Every two weeks, we will post a new feature examining the tastes and influences of folks from the game industry and entertainment – what inspires them in the realm of literature, film, music and videogames? What app can you not live without at this moment? And what key elements fortify their game room, living room or den? We are fascinated by what inspires our favorite creative minds and we are sure others will be as well. We're honored to partner with Joystiq to provide their readers with this glimpse.

We are going to start off our Hitlist with some of the D.I.C.E. Summit speakers that have been announced today – Gearbox Software's Randy Pitchford (who is responsible for the Borderlands franchise), thatgamecompany's Jenova Chen (the creative director of Flow, Flower and Journey) and Schell Games' Jesse Schell (from our famous 2010 D.I.C.E. Summit session on game-a-geddon). Many other great game makers will follow in the coming weeks. We are sure that many of their answers will surprise you, and perhaps even inspire you to go out and check out some of their recommendations. Either way, your readers will undoubtedly learn something new and interesting from them.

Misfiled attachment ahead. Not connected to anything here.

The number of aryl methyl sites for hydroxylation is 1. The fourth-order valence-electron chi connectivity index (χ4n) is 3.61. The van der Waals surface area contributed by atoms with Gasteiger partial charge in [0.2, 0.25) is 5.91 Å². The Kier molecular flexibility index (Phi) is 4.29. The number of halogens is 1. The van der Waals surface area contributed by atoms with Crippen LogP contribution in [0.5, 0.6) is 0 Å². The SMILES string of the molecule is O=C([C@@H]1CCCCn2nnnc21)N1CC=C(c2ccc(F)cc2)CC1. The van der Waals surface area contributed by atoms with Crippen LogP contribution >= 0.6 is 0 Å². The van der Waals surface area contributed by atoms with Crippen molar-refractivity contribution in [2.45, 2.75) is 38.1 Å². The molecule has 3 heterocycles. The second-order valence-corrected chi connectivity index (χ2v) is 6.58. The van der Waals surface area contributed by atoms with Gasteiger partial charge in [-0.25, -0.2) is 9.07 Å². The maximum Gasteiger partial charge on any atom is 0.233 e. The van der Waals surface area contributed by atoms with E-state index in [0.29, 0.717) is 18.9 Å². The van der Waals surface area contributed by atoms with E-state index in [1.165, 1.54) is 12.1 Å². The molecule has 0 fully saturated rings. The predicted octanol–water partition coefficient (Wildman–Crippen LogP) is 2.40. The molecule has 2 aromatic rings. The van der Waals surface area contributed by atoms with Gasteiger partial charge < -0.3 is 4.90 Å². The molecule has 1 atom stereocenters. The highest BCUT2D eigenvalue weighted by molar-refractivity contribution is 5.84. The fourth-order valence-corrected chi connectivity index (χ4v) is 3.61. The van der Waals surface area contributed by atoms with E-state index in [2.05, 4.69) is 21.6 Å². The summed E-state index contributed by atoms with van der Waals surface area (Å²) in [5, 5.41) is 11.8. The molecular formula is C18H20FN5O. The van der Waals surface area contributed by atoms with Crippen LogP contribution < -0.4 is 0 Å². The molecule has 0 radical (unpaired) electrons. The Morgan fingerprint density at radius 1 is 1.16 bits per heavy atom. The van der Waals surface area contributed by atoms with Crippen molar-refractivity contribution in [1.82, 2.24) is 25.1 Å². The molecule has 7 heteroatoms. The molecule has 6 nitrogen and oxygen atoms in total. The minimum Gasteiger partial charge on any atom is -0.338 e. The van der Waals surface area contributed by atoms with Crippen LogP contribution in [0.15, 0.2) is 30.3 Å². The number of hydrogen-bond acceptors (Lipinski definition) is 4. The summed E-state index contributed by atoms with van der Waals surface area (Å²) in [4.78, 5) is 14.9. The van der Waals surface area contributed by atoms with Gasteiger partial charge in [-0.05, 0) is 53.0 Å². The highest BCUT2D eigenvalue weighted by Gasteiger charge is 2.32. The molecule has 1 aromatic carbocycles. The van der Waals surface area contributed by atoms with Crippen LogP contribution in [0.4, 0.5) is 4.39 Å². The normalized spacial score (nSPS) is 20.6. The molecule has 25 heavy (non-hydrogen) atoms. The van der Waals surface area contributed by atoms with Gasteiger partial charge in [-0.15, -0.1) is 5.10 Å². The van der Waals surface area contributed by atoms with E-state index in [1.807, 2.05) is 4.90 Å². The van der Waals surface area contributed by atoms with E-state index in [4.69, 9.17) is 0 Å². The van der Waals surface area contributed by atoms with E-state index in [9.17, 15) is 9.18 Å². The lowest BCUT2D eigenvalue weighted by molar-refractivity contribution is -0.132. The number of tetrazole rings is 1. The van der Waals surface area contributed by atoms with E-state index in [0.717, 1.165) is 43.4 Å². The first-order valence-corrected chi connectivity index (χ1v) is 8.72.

If there's one crucial thing you'd like to be conveyed throughout this series, what is it?

Many gamers have that one title that they keep returning to, like a novel they re-read every couple of years and see something new in it – a game that they will gladly take out and play over and over again or continue thinking about long after they've completed it. Perhaps it's the haunting score, or the surprise ending or some intangible beauty that keeps you coming back. Whatever it is, we hope this series will inspire these gamers to learn about the gifted game makers and what truly inspires them to push the medium.